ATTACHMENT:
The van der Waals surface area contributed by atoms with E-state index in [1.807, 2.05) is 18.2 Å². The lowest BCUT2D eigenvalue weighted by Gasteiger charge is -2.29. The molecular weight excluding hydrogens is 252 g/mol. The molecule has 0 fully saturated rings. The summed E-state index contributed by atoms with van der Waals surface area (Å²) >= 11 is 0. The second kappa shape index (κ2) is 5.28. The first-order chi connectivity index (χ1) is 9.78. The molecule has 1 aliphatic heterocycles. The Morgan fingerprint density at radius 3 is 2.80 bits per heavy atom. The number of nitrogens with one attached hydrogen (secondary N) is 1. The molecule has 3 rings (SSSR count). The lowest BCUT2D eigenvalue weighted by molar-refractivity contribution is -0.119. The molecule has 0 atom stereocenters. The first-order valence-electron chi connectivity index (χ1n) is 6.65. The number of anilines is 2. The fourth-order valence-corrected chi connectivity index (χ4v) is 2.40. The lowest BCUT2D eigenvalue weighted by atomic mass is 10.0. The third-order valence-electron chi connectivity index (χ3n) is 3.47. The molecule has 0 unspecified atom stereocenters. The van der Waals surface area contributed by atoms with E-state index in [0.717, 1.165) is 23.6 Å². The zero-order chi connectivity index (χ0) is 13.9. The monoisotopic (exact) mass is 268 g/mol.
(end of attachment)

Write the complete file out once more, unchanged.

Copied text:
The van der Waals surface area contributed by atoms with E-state index in [1.807, 2.05) is 18.2 Å². The lowest BCUT2D eigenvalue weighted by Gasteiger charge is -2.29. The molecular weight excluding hydrogens is 252 g/mol. The molecule has 0 fully saturated rings. The summed E-state index contributed by atoms with van der Waals surface area (Å²) >= 11 is 0. The second kappa shape index (κ2) is 5.28. The first-order chi connectivity index (χ1) is 9.78. The molecule has 1 aliphatic heterocycles. The Morgan fingerprint density at radius 3 is 2.80 bits per heavy atom. The number of nitrogens with one attached hydrogen (secondary N) is 1. The molecule has 3 rings (SSSR count). The lowest BCUT2D eigenvalue weighted by molar-refractivity contribution is -0.119. The molecule has 0 atom stereocenters. The first-order valence-electron chi connectivity index (χ1n) is 6.65. The number of anilines is 2. The fourth-order valence-corrected chi connectivity index (χ4v) is 2.40. The lowest BCUT2D eigenvalue weighted by atomic mass is 10.0. The third-order valence-electron chi connectivity index (χ3n) is 3.47. The molecule has 0 unspecified atom stereocenters. The van der Waals surface area contributed by atoms with E-state index in [0.717, 1.165) is 23.6 Å². The zero-order chi connectivity index (χ0) is 13.9. The monoisotopic (exact) mass is 268 g/mol.